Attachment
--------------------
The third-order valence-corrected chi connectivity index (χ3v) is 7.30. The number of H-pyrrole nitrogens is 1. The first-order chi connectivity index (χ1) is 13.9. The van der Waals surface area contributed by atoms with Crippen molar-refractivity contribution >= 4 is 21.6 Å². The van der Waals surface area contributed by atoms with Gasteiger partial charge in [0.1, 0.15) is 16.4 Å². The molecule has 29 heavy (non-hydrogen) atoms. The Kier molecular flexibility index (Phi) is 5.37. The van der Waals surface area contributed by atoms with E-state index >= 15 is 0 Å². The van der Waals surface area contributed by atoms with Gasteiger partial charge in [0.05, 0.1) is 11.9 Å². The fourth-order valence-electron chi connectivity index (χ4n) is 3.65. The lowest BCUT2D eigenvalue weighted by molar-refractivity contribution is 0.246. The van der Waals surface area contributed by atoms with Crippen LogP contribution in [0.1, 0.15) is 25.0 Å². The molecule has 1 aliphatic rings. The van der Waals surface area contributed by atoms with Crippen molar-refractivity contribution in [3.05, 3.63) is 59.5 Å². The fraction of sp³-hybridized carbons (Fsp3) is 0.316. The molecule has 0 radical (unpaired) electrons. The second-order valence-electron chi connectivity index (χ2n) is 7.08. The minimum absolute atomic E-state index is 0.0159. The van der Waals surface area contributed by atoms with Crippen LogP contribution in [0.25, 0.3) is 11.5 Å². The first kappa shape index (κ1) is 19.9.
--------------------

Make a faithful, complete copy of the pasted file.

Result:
The third-order valence-corrected chi connectivity index (χ3v) is 7.30. The number of H-pyrrole nitrogens is 1. The first-order chi connectivity index (χ1) is 13.9. The van der Waals surface area contributed by atoms with Crippen molar-refractivity contribution >= 4 is 21.6 Å². The van der Waals surface area contributed by atoms with Gasteiger partial charge in [0.1, 0.15) is 16.4 Å². The molecule has 29 heavy (non-hydrogen) atoms. The Kier molecular flexibility index (Phi) is 5.37. The van der Waals surface area contributed by atoms with E-state index >= 15 is 0 Å². The van der Waals surface area contributed by atoms with Gasteiger partial charge in [0.05, 0.1) is 11.9 Å². The fourth-order valence-electron chi connectivity index (χ4n) is 3.65. The lowest BCUT2D eigenvalue weighted by molar-refractivity contribution is 0.246. The van der Waals surface area contributed by atoms with Crippen LogP contribution in [0.1, 0.15) is 25.0 Å². The molecule has 1 aliphatic rings. The van der Waals surface area contributed by atoms with Crippen molar-refractivity contribution in [3.05, 3.63) is 59.5 Å². The fraction of sp³-hybridized carbons (Fsp3) is 0.316. The molecule has 0 radical (unpaired) electrons. The second-order valence-electron chi connectivity index (χ2n) is 7.08. The minimum absolute atomic E-state index is 0.0159. The van der Waals surface area contributed by atoms with Crippen LogP contribution in [0.25, 0.3) is 11.5 Å². The first kappa shape index (κ1) is 19.9.